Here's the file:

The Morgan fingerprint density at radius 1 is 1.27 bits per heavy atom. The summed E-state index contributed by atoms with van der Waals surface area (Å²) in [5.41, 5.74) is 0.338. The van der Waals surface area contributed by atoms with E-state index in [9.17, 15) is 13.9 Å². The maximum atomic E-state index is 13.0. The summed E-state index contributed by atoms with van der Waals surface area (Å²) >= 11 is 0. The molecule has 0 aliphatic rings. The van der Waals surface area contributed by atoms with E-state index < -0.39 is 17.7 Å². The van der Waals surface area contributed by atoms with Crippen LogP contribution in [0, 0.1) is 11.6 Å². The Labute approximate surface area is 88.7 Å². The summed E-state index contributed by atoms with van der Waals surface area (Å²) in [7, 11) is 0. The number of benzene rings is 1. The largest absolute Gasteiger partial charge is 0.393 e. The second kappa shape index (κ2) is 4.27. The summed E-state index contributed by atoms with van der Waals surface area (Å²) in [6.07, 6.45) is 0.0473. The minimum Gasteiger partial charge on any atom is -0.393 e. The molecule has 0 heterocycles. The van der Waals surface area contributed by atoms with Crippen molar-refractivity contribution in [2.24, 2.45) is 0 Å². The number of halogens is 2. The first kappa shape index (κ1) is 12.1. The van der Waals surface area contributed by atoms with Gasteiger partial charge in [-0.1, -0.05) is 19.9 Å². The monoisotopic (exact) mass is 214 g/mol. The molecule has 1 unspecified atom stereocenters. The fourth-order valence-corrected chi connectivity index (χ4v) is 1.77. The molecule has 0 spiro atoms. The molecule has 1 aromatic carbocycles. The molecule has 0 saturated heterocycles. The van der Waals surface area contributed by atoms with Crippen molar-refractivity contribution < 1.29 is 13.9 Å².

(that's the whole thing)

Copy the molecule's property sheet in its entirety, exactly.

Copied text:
The Morgan fingerprint density at radius 1 is 1.27 bits per heavy atom. The summed E-state index contributed by atoms with van der Waals surface area (Å²) in [5.41, 5.74) is 0.338. The van der Waals surface area contributed by atoms with E-state index in [9.17, 15) is 13.9 Å². The maximum atomic E-state index is 13.0. The summed E-state index contributed by atoms with van der Waals surface area (Å²) >= 11 is 0. The molecule has 0 aliphatic rings. The van der Waals surface area contributed by atoms with E-state index < -0.39 is 17.7 Å². The van der Waals surface area contributed by atoms with Crippen LogP contribution in [0, 0.1) is 11.6 Å². The Labute approximate surface area is 88.7 Å². The summed E-state index contributed by atoms with van der Waals surface area (Å²) in [7, 11) is 0. The number of benzene rings is 1. The largest absolute Gasteiger partial charge is 0.393 e. The second kappa shape index (κ2) is 4.27. The summed E-state index contributed by atoms with van der Waals surface area (Å²) in [6.07, 6.45) is 0.0473. The minimum Gasteiger partial charge on any atom is -0.393 e. The molecule has 0 heterocycles. The van der Waals surface area contributed by atoms with Crippen molar-refractivity contribution in [2.24, 2.45) is 0 Å². The number of halogens is 2. The first kappa shape index (κ1) is 12.1. The van der Waals surface area contributed by atoms with Gasteiger partial charge in [-0.1, -0.05) is 19.9 Å². The monoisotopic (exact) mass is 214 g/mol. The molecule has 1 unspecified atom stereocenters. The fourth-order valence-corrected chi connectivity index (χ4v) is 1.77. The molecule has 0 spiro atoms. The molecule has 1 aromatic carbocycles. The molecule has 0 saturated heterocycles. The van der Waals surface area contributed by atoms with Crippen molar-refractivity contribution < 1.29 is 13.9 Å².